QlikView strings – an adventure in parsing email

Here is the background – I was working on a dashboard on top of a trouble ticket system and we wanted to look at open tickets/cases and determine the last time somebody contacted the customer.

Most of it is straight forward with the exception of the CRM’s ability to have users drag and drop emails into the system, where the contents of the email are saved as text in the notes for whatever trouble ticket it was dropped on.

The problem is that although you know who dropped it in, you don’t know who sent the email, or who it was sent to.

So, having only the raw text of the email, how do you determine if it was an outbound communication to the customer that it was logged against?

(I’ll warn you in advance – this is a long post.)

So – i figure if it came FROM our domain and went TO the customers DOMAIN – then it was outbound. Simple. Sounded like a winner. So the first order of business is to figure out where the different pieces of the email start and more difficult, where they end. Although FROM: is always at the beginning, how do you find the end of the TO: field? It could either be ended by a CC:, a BCC:, or Subject:

And YES, there were a few more twists – but let’s just stick to the basics for now.

So – how do you parse out who it was to? – assuming a table called email_Hist, and field called WORKINGNOTES I did the following:

<code>
Left Join (email_Hist)
LOAD
EventDetailsID,
Replace(Replace(Replace(Replace(Replace(Replace(Replace(WORKINGNOTES, ‘FROM : ‘, ‘|F|’), ‘TO :’, ‘|T|’), ‘CC :’, ‘|C|’), ‘BCC :’, ‘|B|’), Chr(13), ‘~’), Chr(10), ”) , ‘Subject:’, ‘|S|’)
as delimNotes
Resident email_Hist
;
</code>

What this does is change each of the headings of From / To / etc into a standard format delimited by the pipe character, both front and back. The replace operation above can be a bit hard to read only because it is nested through seven replace operations. I also flatten out anything with carriage returns by replace those with tildes. The reason for the pipe characters is to create “book ends” where I can use the TextBetween and not have to worry about what the next field is. This looks like this:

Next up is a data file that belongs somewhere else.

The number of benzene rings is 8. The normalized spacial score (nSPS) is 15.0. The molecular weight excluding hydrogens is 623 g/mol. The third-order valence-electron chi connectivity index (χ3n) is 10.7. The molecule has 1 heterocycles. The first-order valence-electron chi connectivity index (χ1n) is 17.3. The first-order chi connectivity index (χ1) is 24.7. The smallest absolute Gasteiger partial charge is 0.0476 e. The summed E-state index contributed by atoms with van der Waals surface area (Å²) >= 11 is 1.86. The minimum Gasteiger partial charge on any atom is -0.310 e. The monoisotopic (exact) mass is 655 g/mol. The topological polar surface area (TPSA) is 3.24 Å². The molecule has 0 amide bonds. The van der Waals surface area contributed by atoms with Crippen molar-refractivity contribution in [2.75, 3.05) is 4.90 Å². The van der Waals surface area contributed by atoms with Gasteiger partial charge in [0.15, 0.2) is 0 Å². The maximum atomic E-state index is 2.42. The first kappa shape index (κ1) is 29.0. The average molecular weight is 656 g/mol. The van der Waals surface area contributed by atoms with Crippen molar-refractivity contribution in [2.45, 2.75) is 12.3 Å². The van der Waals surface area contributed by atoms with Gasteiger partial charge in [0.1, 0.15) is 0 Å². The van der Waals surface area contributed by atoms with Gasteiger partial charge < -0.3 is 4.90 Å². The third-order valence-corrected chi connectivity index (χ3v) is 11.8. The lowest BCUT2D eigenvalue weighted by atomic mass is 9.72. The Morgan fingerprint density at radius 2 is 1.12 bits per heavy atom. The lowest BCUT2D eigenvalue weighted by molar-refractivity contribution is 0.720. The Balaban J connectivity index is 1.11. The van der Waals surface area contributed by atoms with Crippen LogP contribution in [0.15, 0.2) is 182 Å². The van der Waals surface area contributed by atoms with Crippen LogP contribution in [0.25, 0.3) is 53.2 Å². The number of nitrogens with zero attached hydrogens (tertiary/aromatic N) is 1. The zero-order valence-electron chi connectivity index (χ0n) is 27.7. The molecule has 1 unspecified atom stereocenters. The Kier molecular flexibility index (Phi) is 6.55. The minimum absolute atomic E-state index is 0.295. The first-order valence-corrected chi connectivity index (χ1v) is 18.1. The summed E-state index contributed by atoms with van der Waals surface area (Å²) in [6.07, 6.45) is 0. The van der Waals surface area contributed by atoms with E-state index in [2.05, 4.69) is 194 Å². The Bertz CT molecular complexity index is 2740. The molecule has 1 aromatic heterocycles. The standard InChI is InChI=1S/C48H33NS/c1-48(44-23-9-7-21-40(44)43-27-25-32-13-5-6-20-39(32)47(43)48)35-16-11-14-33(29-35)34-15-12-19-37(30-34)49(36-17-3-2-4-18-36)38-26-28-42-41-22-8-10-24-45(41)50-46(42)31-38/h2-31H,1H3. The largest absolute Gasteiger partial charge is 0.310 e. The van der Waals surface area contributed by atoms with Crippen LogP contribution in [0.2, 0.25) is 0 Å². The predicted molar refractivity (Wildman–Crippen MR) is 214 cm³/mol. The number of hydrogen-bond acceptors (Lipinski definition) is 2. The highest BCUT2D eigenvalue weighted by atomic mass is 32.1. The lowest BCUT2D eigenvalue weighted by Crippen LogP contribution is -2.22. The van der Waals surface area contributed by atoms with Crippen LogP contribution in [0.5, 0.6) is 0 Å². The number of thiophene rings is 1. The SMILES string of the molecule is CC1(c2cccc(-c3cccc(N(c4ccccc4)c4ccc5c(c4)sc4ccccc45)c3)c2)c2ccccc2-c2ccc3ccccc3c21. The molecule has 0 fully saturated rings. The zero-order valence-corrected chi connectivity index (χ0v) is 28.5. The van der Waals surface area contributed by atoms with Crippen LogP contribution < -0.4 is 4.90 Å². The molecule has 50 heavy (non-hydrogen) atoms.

<code>
Left Join (email_Hist)
LOAD EventDetailsID,
Replace(TextBetween(dLimNOTES, ‘|F|’, ‘|’), ‘~’, ”)) as fromName,
Replace(TextBetween(dLimNOTES, ‘|T|’, ‘|’), ‘~’, ”) as ToNames
resident email_Hist;
</code>

The beauty of this is that now that I have my own delimiters in place – I don’t care what the next field is anymore because I know it starts with a pipe.

Next hurdle – domain match.

In order to use what we have so far to do the outbound domain match you need to have the domain(s) handy. This is turned out to be more complex than I had anticipated because not all company email addresses match the URL of their website. I decided nothing works as well as brute force so for each contact at an account, I stripped the email domain from the address and turned that into a mask to match against.

I started with a raw list of domains, and then turn them into a single string

<code>

AccountDomains:
SQL
SELECT DISTINCT ACCOUNTID, SUBSTRING(EMAIL, PATINDEX(‘%@%’, EMAIL)+1, LEN(EMAIL)-PATINDEX(‘%@%’, EMAIL)) EDOMAIN
FROM CONTACT
WHERE EMAIL LIKE ‘%@%’
;

DomainList:
LOAD ACCOUNTID, ‘*’ & Concat(EDOMAIN, ‘*,*’) & ‘*’ AS DomainMatchList
Resident AccountDomains Group by ACCOUNTID
;

DROP Table AccountDomains;

Left Join (email_Hist)
LOAD ACCOUNTID, DomainMatchList
Resident DomainList;

DROP Table DomainList;

</code>

The idea behind this is that I only care about what comes after the @ sign. I am actually being generous here with my tech support folks because I am saying that if you emailed anybody at the company – I’ll give you credit as an outbound. The DomainList table results in a single entry per account with the DomainMatchList field ready to use with a Wildmatch string operation, since it creates a string that might look like this ‘*domain*’, ‘*domain2*’, ‘*domain3*’